BY WILLIAM EATON
About the Author
The Riddle of the Miners
The Anvil and the
The Beauty of the
John Ruskin and His
Kleptomania and Its
Smile and the Whole
World Smiles with You
Tiens, voilą une baffe
There is an object called
The Prophet Jonah
Sick, I went with my two-year-old son to the drugstore in the village where we had a weekend house. It so happened that this particular drug store was part of one of the several drugstore chains that around this time were being accused of aggressively lobbying their customers to switch from cheaper versions of drugs that their doctors had prescribed to more expensive ones that were not necessarily as effective. As I recall, for these lobbying efforts the drug stores were being paid by drug companies, and in some cases, I believe, customers’ prescriptions were being changed without the customers’ or their doctors’ prior approval. But let us proceed as if such matters were beside the point.
At this store, as in most stores to which young children are taken, certain products — little games, candies, brightly colored packages of stickers, cards featuring pictures of animals — were displayed at the eye and hand levels of young children. As I was waiting for my prescription to be filled, Jonah, as many a child will, began pulling some of these products off the shelves. The chance of his making a mess was good, as was the possibility of his damaging some of the packaging. And as the store was hoping he would, Jonah asked if we might buy some of these seemingly so attractive things.
American parents have stock phrases for rejecting such requests — “You don’t really want that”; “Put that back where you found it”. We also have principles and cautionary sayings: A child should not make a mess of things that do not belong to him; “You break it, you bought it”. We also give in to our children’s demands. Not always, perhaps just on those days when the child is particularly charming or cranky or sick, or when we are sick or in a hurry or ebullient or otherwise distracted. We buy the bauble or candy. “I’ll buy you this one, but that’s it.” The store has its sale — at times more than one.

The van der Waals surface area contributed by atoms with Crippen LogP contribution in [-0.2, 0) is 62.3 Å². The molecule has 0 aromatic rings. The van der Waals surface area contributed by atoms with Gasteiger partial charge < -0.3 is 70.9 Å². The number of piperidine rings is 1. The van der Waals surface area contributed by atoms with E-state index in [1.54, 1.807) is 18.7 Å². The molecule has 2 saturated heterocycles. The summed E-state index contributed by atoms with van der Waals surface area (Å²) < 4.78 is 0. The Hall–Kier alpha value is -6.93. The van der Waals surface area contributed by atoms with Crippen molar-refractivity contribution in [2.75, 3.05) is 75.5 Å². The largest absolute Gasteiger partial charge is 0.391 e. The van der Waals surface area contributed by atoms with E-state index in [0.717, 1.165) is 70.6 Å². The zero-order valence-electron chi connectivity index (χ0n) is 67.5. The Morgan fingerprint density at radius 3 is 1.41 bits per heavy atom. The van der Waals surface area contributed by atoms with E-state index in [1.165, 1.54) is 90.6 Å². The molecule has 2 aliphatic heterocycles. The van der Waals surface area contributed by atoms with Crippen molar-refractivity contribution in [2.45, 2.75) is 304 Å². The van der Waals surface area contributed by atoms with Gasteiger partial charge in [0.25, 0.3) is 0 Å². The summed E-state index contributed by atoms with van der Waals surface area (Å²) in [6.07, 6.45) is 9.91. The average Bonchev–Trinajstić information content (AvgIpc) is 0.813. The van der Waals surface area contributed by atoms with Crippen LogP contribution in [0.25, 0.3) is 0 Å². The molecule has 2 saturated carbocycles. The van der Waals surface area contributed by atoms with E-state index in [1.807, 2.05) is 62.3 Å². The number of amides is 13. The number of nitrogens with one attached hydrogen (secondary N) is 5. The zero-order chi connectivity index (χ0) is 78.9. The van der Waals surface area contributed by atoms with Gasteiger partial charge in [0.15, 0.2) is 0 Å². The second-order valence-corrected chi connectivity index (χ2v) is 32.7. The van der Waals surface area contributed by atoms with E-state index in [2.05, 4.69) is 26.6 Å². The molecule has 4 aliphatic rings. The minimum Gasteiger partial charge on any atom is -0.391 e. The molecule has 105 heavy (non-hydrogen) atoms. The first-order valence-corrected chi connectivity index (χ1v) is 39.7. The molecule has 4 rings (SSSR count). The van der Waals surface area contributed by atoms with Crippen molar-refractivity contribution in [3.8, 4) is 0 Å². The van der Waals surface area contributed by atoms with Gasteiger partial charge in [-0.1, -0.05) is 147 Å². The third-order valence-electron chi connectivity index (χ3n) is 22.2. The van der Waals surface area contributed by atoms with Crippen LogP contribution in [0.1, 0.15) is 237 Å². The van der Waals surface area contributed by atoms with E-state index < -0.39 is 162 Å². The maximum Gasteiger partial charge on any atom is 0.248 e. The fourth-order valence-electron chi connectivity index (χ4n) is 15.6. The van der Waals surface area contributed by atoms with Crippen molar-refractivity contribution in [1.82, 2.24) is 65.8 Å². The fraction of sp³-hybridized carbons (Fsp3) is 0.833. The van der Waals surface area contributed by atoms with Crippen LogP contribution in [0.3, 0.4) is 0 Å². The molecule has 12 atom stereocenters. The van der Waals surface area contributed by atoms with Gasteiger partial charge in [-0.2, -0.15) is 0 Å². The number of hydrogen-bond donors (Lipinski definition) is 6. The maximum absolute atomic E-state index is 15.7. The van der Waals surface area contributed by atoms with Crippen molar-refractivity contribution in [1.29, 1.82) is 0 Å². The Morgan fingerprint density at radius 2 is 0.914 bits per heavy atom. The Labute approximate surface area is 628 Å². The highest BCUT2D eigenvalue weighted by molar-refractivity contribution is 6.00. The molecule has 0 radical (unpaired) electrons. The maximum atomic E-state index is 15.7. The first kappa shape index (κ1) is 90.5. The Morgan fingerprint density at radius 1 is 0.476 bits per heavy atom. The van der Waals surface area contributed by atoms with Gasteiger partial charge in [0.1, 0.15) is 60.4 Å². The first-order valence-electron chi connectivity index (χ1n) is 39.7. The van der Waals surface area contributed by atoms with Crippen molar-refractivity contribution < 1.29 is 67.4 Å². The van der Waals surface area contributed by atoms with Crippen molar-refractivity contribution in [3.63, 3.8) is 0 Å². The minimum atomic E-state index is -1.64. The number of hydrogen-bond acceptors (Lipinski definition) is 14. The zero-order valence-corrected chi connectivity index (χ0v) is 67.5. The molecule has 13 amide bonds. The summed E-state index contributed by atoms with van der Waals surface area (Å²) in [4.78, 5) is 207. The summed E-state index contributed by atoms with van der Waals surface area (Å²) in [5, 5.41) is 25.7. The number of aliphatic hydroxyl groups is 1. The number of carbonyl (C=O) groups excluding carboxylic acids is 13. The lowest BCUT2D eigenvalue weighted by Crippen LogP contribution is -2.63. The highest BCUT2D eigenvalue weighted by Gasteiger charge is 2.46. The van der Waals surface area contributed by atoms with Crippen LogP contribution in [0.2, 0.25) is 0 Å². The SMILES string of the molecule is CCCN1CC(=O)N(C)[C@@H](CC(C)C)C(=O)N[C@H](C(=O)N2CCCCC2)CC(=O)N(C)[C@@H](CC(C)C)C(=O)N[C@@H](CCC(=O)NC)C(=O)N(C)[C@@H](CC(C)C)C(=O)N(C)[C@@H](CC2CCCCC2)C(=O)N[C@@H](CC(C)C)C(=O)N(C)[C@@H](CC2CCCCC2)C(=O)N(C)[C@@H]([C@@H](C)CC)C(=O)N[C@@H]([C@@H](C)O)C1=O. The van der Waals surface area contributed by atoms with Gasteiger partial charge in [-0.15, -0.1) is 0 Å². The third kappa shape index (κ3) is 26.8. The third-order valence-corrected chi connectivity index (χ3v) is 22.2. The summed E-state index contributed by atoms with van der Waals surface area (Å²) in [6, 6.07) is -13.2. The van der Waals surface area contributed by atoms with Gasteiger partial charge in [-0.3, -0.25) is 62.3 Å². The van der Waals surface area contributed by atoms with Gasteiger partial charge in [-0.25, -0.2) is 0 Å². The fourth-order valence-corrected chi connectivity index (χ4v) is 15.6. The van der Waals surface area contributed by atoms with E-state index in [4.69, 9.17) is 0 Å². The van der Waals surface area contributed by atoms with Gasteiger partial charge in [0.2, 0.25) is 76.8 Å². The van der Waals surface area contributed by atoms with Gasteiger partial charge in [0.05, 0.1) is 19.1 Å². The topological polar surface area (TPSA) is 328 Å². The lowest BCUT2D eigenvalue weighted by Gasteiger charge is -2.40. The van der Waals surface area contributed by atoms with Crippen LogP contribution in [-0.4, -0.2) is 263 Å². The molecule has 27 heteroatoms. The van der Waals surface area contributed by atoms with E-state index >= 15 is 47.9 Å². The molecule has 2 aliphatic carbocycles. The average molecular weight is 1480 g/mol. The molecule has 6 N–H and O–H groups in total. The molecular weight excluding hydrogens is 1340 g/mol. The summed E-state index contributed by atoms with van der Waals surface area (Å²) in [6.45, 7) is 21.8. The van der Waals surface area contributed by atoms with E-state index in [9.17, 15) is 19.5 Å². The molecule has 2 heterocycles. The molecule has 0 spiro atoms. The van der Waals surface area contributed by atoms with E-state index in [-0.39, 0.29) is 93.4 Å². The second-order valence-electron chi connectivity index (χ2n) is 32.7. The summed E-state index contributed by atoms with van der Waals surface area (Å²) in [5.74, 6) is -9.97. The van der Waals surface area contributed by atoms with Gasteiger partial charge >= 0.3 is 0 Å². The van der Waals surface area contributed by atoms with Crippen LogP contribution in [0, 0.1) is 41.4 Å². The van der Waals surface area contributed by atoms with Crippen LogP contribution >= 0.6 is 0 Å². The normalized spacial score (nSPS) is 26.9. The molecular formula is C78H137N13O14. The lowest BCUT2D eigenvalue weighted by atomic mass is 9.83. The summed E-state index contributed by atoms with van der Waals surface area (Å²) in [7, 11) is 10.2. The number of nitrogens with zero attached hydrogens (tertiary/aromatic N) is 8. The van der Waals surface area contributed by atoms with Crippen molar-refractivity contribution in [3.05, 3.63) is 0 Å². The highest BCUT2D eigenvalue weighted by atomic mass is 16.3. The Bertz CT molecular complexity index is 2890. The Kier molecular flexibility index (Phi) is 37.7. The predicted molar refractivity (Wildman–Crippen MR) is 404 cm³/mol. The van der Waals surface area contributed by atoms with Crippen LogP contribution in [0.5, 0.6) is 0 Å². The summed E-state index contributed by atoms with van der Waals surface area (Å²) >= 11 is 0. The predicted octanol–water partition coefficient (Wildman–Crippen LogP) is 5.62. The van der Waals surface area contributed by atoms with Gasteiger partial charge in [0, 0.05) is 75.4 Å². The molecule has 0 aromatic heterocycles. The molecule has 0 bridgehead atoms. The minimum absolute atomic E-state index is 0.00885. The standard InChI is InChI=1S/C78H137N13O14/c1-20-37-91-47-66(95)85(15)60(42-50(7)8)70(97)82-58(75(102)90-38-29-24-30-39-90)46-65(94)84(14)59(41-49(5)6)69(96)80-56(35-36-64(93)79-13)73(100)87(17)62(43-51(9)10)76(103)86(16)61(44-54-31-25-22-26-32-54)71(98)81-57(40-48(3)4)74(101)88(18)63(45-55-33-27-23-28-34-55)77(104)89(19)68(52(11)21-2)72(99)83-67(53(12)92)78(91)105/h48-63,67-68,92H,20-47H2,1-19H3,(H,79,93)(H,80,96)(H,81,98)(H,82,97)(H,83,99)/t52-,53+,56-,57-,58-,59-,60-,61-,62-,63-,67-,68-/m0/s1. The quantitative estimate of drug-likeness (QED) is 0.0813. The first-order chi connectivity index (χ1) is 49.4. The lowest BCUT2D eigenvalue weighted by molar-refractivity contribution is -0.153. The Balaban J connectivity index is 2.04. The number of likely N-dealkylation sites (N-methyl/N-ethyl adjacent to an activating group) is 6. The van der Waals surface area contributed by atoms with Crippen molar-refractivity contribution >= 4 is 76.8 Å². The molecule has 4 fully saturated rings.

The combination of American mores with stores’ relentless solicitation of children often makes going shopping with young children annoying. (And other shoppers are annoyed and delayed by the parents and children’s squabbling.) There is the energy consumed in trying to control one’s child, the reminder that one’s income is not as disposable as it might be. When one relents and buys something one did not want to buy, there is first the additional expense, and then the additional annoyance when one sees that one’s child is at best temporarily mollified. As a rule the item is so unengaging, or the candy so unnourishing, that above all the child is stimulated to want to buy more.
It occurred to me that day in the drug store that I had no obligation to a store that was trying to use my child to badger me into spending money I did not want to spend on products I did not want to buy — forcing my child and me into conflict. Rather than consuming my energy trying to restrain my son from making a mess of the store and such of its products as he could reach, I could hope — against hope — that his behavior might encourage this store and others to stop trying to seduce little children. Would this were a reasonable response to contemporary commercial savagery.
But of course social obligations have rather less to do with reason and more to do with feeling part of a community and maintaining or obtaining a status within it. Socially appropriate behaviors — even those backed by moral commandments — are simply ways that a community rightly or wrongly believes people should behave, and those who are perceived as not behaving accordingly may be considered (and may consider themselves) inferior or even “bad” people — unfit to be embraced by the community.